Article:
Regulation in the White House is an examination of regulatory policy and its development in the Johnson administration and the first comprehensive study of any presidency and regulation. Based upon a thorough analysis of presidential papers in the Lyndon B. Johnson Library, the book investigates the working relationships linking the presidency, regulatory commissions, and executive agencies with regulatory responsibilities in both the economic and social spheres.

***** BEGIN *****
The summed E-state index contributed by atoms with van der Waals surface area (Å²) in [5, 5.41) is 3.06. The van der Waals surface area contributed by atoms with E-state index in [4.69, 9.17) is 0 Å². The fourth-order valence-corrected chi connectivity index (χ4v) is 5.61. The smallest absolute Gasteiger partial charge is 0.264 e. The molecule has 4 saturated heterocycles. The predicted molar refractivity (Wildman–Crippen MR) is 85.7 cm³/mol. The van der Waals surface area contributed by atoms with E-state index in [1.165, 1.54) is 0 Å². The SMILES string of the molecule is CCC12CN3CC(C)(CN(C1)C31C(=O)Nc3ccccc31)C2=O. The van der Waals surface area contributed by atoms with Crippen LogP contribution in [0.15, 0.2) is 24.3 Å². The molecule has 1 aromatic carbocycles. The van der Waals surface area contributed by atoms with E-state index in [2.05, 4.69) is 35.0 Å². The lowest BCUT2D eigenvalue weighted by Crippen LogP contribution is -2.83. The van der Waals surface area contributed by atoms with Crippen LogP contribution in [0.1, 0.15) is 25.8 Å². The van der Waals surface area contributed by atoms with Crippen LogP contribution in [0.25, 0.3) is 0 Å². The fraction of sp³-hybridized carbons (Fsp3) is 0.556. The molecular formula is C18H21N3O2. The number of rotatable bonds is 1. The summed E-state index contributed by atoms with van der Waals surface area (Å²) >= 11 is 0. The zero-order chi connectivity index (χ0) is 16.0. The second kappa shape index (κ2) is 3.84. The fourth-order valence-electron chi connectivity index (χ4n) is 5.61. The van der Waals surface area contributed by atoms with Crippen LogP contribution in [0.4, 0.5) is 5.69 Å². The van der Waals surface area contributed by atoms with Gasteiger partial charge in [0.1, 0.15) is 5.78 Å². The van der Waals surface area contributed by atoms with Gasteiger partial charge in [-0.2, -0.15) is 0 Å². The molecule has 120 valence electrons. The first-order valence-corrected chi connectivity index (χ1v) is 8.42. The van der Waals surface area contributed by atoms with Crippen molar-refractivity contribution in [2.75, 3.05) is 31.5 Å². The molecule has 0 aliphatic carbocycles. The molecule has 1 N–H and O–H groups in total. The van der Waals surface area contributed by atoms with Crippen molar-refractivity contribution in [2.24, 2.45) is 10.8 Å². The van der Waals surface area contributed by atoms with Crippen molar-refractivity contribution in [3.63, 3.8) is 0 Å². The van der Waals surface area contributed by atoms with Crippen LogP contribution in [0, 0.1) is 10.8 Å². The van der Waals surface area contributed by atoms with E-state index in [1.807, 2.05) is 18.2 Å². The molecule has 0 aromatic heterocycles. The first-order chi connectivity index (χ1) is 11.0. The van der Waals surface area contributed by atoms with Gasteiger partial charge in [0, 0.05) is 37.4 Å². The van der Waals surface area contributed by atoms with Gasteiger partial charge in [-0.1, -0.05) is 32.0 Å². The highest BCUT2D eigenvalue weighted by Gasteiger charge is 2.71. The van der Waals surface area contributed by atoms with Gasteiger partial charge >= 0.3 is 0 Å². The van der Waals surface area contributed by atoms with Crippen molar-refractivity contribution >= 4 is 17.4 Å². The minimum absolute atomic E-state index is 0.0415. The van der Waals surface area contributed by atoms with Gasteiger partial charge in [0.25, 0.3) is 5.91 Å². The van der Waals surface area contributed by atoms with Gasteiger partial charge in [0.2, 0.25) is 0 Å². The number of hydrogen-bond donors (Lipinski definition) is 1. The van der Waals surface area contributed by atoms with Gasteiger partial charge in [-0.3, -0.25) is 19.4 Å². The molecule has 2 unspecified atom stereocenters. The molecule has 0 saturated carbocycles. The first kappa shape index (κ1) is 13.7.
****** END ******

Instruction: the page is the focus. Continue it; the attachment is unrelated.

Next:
David Welborn finds that the president's business included regulation as a major component. Johnson's concerns in regulation were varied and complex. He and his aides worked assiduously and successfully to establish effective, cooperative relationships with regulators and to avoid the exercise of undue influence on particular regulatory determinations. In Welborn's view, Johnson traversed the treacherous ground of regulatory politics with adeptness and achieved his major purposes in regulation.